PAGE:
WORCESTER — On Wednesday, July 6, Officer Dominic Mazzone of the Worcester Police Department was assigned to the gang unit, working the 4:00 p.m. – 12:00 a.m. shift. Dressed in “soft uniform with [his] badge prominently displayed,” Officer Mazzone was riding in an unmarked cruiser with his partner, Officer John Denio, and Deputy Sheriff Bryan Williams.
According to Officer Mazzone’s Statement of Facts in Support of Application for Criminal Complaint for the incident, at around 6:40 p.m., while the officers were driving down Belmont Street, Officer Mazzone saw Cullen McNamara, an affiliate of the Kilby Street Gang, walking in the direction of Eastern Avenue. McNamara is a 19-year-old resident of Pine Street in Clinton.
“McNamara is very well known to myself and the Gang Unit as a confirmed Kilby affiliated gang member. He has been involved in several violent incidents and was arrested for possession of ammunition on 1/9/21,” wrote Officer Mazzone in his Statement of Facts. Later adding, “In the past couple weeks there has been a rise in gang violence within the city. Most notably, a Crip gang member was fatally shot by a suspected Kilby gang member on 6/29/22. This has led to several more shootings, including a MOB [Mafia aka Patriarca crime family] gang member being shot several times on 7/5/22. Due to this recent violence, myself and other members of the Gang Unit have been actively monitoring the activity of these gang members.”
While he was walking down Belmont Street, Officer Mazzone said McNamara was wearing a hooded sweatshirt with a mask around the entirety of his face. Officer Mazzone thought that was rather odd considering that it was in the high 70s and clear that evening.
“McNamara stared at our vehicle the entire time we drove past him,” wrote Officer Mazzone in his Statement of Facts.
According to Officer Mazzone, while his eyes were affixed to the unmarked cruiser, McNamara was gripping onto something in his right sweatshirt pocket.
In his Statement of Facts, Officer Mazzone said he believed McNamara was grasping onto an illegal firearm because those who carry illegal firearms often “check, tap, shield or hold the location of the firearm to ensure it is secure” because they lack a holster.
The officers then turned around on Rodney Street and continued back down Belmont Street. The police rolled up alongside McNamara, who – by that time – had walked onto Eastern Avenue from where it intersects with Belmont Street.
“As we turned onto Eastern Avenue, I observed McNamara’s eyes widen and he stated, ‘Oh, I didn’t know it was you guys,’” wrote Officer Mazzone in his Statement of Facts. “Based upon his actions and the recent violence within the city, I wished to speak with McNamara. Immediately as I opened the passenger’s side door, McNamara took off in full sprint down Eastern Avenue towards Catherine Street.”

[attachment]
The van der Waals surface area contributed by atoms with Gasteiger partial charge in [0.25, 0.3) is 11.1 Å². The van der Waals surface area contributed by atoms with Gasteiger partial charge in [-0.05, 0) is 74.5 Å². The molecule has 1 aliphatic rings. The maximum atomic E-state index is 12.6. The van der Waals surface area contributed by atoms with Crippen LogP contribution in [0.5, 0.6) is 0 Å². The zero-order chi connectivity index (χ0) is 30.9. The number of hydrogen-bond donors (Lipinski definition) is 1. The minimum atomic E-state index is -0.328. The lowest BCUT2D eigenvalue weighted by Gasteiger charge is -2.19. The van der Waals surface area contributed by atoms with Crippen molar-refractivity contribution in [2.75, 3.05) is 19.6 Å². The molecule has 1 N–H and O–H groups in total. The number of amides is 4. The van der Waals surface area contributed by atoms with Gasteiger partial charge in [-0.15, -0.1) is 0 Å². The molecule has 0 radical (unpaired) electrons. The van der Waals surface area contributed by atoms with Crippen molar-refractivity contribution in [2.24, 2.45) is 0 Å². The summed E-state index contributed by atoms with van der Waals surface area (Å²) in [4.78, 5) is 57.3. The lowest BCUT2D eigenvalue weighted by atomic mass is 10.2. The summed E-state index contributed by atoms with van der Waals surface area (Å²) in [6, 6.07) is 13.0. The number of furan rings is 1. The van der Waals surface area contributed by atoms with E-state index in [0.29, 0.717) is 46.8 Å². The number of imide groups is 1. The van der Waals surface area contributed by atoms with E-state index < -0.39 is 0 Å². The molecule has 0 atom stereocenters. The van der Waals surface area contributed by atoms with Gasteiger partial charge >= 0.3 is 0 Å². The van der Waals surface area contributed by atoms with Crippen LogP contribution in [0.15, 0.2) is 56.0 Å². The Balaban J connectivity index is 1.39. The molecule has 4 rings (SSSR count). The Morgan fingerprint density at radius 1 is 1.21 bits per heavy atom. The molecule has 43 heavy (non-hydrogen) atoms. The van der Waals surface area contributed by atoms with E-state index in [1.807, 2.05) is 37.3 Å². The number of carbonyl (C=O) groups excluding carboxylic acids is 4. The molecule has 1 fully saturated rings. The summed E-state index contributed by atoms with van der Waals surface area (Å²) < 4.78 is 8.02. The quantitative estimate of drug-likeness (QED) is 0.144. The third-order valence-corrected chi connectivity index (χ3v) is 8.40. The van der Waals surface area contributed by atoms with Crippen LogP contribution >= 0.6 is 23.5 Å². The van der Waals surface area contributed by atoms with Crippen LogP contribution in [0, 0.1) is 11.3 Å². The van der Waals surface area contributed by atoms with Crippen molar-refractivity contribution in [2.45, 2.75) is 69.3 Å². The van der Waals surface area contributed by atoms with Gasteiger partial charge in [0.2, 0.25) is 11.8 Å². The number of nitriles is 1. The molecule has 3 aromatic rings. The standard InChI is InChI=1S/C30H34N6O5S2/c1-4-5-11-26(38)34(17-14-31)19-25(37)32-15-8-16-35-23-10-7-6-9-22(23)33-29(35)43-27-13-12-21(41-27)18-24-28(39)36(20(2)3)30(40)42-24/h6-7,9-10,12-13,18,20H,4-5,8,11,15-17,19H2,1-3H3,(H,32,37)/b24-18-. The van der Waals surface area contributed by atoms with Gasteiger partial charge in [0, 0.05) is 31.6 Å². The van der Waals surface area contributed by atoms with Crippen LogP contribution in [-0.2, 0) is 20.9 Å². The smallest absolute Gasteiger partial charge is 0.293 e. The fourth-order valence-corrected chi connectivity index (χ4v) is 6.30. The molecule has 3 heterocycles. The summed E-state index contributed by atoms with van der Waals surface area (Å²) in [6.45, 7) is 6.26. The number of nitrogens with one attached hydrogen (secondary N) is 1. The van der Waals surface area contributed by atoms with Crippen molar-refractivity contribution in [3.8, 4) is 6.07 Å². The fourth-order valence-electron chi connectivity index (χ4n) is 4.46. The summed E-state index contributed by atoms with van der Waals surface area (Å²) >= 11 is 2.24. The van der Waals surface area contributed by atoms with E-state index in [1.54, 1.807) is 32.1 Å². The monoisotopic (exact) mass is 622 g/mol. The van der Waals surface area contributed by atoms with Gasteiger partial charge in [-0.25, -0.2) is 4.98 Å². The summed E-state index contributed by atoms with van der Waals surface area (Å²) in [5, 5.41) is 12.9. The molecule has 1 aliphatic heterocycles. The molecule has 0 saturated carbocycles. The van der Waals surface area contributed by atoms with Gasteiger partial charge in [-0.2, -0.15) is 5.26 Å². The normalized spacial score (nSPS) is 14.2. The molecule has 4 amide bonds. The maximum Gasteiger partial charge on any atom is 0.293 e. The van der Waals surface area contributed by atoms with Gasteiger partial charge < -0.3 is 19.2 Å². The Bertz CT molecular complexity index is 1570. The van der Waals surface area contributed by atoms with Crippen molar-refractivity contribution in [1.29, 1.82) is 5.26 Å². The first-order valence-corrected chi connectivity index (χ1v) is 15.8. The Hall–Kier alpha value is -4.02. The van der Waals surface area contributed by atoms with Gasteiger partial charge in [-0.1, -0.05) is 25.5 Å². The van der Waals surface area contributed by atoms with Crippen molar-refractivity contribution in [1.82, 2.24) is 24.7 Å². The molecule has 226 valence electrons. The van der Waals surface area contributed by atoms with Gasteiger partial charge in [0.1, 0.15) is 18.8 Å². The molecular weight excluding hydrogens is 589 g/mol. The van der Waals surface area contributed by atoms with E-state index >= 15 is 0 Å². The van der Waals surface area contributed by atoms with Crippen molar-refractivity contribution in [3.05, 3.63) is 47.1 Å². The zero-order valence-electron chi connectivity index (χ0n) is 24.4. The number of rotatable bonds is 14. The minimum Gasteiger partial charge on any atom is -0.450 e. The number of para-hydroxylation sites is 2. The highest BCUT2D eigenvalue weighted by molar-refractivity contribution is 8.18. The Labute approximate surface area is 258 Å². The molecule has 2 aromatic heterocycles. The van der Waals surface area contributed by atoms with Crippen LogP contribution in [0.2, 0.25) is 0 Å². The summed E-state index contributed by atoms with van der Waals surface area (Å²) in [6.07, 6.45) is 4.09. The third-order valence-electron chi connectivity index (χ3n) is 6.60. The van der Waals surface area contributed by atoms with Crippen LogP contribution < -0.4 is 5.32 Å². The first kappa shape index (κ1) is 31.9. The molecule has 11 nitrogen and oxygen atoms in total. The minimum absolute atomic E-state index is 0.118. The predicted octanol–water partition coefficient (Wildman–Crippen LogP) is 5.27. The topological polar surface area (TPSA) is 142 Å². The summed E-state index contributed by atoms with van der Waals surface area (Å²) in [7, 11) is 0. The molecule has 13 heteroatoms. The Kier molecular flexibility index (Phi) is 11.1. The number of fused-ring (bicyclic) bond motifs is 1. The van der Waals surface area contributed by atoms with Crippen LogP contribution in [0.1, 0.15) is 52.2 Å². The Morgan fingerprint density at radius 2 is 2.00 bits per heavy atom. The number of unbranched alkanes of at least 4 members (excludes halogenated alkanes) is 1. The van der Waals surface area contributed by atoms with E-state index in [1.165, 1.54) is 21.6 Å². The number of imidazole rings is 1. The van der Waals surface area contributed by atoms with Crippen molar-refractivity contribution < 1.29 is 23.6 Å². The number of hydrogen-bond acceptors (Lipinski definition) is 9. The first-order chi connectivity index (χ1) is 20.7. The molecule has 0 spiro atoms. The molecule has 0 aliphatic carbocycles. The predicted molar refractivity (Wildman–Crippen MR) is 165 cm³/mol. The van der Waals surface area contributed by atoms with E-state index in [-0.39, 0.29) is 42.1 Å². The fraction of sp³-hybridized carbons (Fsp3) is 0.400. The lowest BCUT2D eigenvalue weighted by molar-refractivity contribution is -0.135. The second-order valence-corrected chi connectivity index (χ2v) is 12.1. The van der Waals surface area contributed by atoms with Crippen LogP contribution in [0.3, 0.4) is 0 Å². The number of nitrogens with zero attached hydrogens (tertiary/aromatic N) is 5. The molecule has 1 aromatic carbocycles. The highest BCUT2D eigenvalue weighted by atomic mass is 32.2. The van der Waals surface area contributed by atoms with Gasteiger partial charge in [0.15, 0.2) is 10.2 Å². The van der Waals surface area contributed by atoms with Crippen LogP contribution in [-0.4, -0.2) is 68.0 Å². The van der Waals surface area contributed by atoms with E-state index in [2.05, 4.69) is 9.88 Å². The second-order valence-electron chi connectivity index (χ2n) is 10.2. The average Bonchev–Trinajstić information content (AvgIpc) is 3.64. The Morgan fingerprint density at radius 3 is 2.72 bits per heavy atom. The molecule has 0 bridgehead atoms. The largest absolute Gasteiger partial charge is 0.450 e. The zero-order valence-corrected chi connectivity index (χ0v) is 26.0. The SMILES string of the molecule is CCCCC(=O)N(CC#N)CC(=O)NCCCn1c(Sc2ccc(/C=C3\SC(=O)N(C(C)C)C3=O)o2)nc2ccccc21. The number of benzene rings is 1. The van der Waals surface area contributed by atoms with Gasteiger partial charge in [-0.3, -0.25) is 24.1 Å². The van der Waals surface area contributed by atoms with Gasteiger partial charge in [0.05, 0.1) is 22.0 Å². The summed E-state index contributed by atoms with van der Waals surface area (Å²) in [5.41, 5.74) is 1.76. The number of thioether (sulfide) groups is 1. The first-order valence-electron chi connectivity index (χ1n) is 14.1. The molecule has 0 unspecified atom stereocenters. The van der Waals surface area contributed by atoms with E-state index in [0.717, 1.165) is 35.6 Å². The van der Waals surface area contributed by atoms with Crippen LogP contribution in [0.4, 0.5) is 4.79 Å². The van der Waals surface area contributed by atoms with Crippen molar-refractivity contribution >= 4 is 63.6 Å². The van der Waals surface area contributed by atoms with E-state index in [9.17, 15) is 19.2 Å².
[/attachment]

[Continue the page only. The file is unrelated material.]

All of the officers exited the cruiser to pursue McNamara on foot.
Several residents came outside in response to the commotion and looked on as Officer Mazzone yelled “Stop Police!” repeatedly while he and the other officers were in hot pursuit of McNamara.
According to Officer Mazzone, as McNamara was running, his hand was still digging into the right pocket of his hoodie onto what the officer believed was a weapon.
Officer Mazzone decided to stop, pull out his gun and ask McNamara to show both of his hands.
McNamara didn’t stop. He continued into the backyard of 136 Eastern Avenue.
According to Officer Mazzone, the backyard was full of tall grass and bushes which descended into a steep hill with a wooden fence at the bottom.
Officer Mazzone said McNamara fell headfirst down the hill, recouped and hid under some bushes until he was located by Officer Mazzone and arrested.
After arresting McNamara, Officer Mazzone and Officer Jose Lugo checked the area for a discarded firearm or any other contraband.
According to Officer Mazzone, Officer Lugo located a loaded Polymer 80 semi-automatic handgun along the fence directly below the spot where he observed McNamara fall.
McNamara was charged with the following: Firearm, Carry without a License, Firearm, Possess Large Capacity, Firearm, Carry without a License (Loaded), Ammunition, Possession without FID, Resisting Arrest, Trespassing, Disorderly Conduct and Disturbing the Peace.
McNamara was detained following his arraignment in Worcester District Court on July 7 pending a dangerousness hearing, which took place on July 12. Judge David Despotopulos determined that McNamara was, in fact, dangerous following his dangerousness hearing. McNamara was consequently held without bail for 120 days until his bail revocation hearing on Nov. 9, where Judge Despotopulos advised McNamara of his potential for bail revocation and dismissed his third charge (Firearm, Possess Large Capacity) and fourth charge (Feeding Device, Possess Large Capacity), both without prejudice.
On Sept. 9, McNamara attended a pretrial conference/Rule 15 hearing to begin working out a deal and determine McNamara’s competency to stand trial.
McNamara is scheduled to appear in court again on Oct. 7 for another pretrial/Rule 15 hearing.
Disclaimer: If you are wondering why the incident in this story was from July, that’s because I had to file multiple FOIA requests to get the court documents for the incident. FOIAs are time consuming.